There’s often confusion within the private rented sector as to whether properties which are rented in an unfurnished condition require an inventory to be completed, with some believing that this is merely an unnecessary expense.
It is clear from analysing a range of forums, with posts from both tenants and landlords, that there is a lot of confusion regarding inventories for unfurnished properties. Surprisingly, there was also a large amount of confusion surrounding what a property inventory actually consists of.
Some believe that an inventory is merely a list of items contained in the property, and that the physical structure of the property is not mentioned. This includes, for example, parking areas and garden, smoke detectors, electrical sockets, bathroom fittings and kitchen worktops and units. Some individuals were also surprised to see locks, doors, windows, floor coverings and walls also included within a property inventory.
A detailed, professional and thorough property inventory is crucial for all variations of rental property, and must include both the structure and contents of the property. An adequate property inventory will also include a schedule of the condition of the home. This ensures that even if the property does not have white goods inside, and is as unfurnished as possible, that the landlord is entitled to make any fair deduction from the tenant’s deposit if there is reason to clean, redecorate, replace or repair any items in the property.
A property inventory which has been mutually agreed by both the tenants and the landlord at the outset protects both parties throughout the tenancy against unfair claims. Software such as the inventorybase login provides an effective and efficient way for inventory clerks, letting agents and landlords to produce professional standard inventories. The inventorybase login also facilitates risk assessments, building and interim inspections, check outs and check ins, in addition to producing property inventories.
Failing to generate and produce a property inventory for tenants could leave the landlord seriously out of pocket. For example, the landlord could choose to redecorate a rental property prior to tenants moving in, with every wall in the home painted in a neutral magnolia shade. However, the landlord rented the property to tenants without preparing an inventory. During the term of the tenancy, the tenants have become bored with this neutral colour within the property, and choose to paint every wall within the property a bright shade of pink.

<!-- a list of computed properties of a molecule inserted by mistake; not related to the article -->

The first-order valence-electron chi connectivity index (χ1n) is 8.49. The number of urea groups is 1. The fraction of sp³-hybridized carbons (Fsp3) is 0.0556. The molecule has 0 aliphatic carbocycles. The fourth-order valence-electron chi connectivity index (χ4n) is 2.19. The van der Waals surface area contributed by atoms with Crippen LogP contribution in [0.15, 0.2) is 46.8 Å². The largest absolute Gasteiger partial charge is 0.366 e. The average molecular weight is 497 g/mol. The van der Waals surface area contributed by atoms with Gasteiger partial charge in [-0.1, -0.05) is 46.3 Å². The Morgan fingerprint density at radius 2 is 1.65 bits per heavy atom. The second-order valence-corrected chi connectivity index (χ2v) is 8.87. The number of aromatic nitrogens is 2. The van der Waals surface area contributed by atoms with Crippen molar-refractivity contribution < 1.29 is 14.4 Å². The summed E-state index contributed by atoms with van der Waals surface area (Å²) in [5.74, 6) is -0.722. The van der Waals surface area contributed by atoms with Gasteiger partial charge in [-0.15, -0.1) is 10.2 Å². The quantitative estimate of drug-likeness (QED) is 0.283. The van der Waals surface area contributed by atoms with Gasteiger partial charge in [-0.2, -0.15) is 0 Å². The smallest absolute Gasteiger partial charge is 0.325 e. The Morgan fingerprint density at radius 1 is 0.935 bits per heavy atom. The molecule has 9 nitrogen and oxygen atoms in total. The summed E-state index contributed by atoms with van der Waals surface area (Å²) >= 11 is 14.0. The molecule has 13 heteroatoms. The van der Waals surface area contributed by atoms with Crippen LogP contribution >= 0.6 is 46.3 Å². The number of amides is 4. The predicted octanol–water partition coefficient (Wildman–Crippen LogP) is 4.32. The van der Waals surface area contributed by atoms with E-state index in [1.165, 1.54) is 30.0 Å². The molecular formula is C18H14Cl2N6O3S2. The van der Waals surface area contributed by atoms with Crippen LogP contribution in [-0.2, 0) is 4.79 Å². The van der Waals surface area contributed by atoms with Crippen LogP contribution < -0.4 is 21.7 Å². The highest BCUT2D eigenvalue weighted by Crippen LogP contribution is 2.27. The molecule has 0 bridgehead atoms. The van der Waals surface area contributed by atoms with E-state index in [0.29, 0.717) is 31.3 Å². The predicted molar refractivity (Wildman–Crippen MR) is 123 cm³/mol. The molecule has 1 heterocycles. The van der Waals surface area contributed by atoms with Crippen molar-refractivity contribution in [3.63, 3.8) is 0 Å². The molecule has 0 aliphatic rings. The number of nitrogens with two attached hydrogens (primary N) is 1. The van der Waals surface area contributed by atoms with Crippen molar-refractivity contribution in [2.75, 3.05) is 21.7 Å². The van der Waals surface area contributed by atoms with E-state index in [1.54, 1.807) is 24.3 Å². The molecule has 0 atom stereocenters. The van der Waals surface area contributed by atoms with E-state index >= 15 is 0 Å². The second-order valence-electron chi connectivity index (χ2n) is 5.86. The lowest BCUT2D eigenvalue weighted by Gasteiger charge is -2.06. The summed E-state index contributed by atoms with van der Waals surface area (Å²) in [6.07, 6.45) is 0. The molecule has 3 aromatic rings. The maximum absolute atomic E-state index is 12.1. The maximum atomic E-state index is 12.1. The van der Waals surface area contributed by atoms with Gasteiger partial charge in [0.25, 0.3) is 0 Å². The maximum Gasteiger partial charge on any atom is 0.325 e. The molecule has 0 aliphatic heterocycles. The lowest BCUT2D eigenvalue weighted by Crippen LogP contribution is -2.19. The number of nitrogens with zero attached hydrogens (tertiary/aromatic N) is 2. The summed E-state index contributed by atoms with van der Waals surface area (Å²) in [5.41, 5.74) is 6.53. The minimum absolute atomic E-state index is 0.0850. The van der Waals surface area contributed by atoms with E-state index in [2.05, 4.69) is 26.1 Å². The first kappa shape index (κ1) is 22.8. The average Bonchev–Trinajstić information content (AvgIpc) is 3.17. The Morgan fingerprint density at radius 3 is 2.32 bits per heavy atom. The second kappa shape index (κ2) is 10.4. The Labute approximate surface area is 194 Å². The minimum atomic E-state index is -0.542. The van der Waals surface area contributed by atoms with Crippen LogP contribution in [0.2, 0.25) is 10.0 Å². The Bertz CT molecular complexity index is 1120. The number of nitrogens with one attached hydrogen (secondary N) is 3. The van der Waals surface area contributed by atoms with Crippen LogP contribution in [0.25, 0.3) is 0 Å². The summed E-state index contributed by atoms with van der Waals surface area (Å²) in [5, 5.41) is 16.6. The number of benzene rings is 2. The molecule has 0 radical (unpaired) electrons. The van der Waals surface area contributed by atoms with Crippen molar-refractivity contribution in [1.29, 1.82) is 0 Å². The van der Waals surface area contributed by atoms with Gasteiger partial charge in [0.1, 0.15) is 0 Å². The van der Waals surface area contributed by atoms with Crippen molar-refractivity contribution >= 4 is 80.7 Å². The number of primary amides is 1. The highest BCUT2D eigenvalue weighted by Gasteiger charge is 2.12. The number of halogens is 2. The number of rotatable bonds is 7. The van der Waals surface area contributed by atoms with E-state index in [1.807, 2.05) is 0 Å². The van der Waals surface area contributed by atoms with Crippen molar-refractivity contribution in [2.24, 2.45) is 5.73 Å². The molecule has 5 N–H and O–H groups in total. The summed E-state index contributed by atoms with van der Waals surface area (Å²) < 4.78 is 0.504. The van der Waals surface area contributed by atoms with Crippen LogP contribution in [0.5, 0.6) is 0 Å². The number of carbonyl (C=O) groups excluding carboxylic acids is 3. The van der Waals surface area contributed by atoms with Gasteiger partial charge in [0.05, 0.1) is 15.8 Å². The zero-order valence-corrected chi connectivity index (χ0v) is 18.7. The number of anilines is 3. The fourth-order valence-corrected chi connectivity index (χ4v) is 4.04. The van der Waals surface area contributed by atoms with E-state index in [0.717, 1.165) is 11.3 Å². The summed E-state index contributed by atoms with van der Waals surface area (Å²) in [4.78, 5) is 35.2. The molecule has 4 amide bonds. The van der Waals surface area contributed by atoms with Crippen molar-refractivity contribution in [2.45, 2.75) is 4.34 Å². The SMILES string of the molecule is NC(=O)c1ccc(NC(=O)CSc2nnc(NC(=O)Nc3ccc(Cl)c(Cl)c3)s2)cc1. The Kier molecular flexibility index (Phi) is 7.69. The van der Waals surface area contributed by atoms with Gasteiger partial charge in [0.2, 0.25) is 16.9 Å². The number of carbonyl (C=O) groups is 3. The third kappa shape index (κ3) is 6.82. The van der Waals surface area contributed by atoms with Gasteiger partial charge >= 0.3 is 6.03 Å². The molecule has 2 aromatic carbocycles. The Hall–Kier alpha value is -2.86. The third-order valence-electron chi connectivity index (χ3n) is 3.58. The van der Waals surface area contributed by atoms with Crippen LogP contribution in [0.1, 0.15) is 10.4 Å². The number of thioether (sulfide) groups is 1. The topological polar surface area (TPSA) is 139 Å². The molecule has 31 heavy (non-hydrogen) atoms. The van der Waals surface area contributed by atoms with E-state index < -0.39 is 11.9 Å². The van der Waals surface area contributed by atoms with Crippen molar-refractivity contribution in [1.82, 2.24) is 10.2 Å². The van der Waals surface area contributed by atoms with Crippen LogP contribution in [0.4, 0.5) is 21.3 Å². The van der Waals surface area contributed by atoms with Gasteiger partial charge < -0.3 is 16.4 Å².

The day that the tenants check out of the property and vacate, the landlord pays a visit to the home and is infuriated that the renters have re-decorated and painted the home in such a bright colour. The landlord immediately tries to deduct funds from the tenant’s deposit in order to repaint the property back to its neutral shade.
However, knowing that no inventory was taken and that there is no evidence of the true colour of the rental property’s walls prior to the tenant’s moving into the property, the tenants decide to dispute the attempted deductions, and this case is taken to arbitration. In this case, the arbitrators could side with the tenants, as there is no evidence to support the claims from the landlord.
Therefore, the cost of painting and redecorating the rental property must be covered by the landlord. This is just one example of where the omission of an inventory report proves to be a costly mistake for landlords.
It is worth noting that having an inventory for rental properties in place does not prevent tenants from choosing to redecorate, or causing damage to the property. However, a property inventory does reaffirm to the tenant their obligations in the rental agreement, and the clauses contained within the Tenancy Agreement. This will normally include seeking permission before painting or redecorating the property, and it provides undisputable and clear evidence of the condition and colour of the walls when the tenant moved in. This applies whether the property is furnished or unfurnished.
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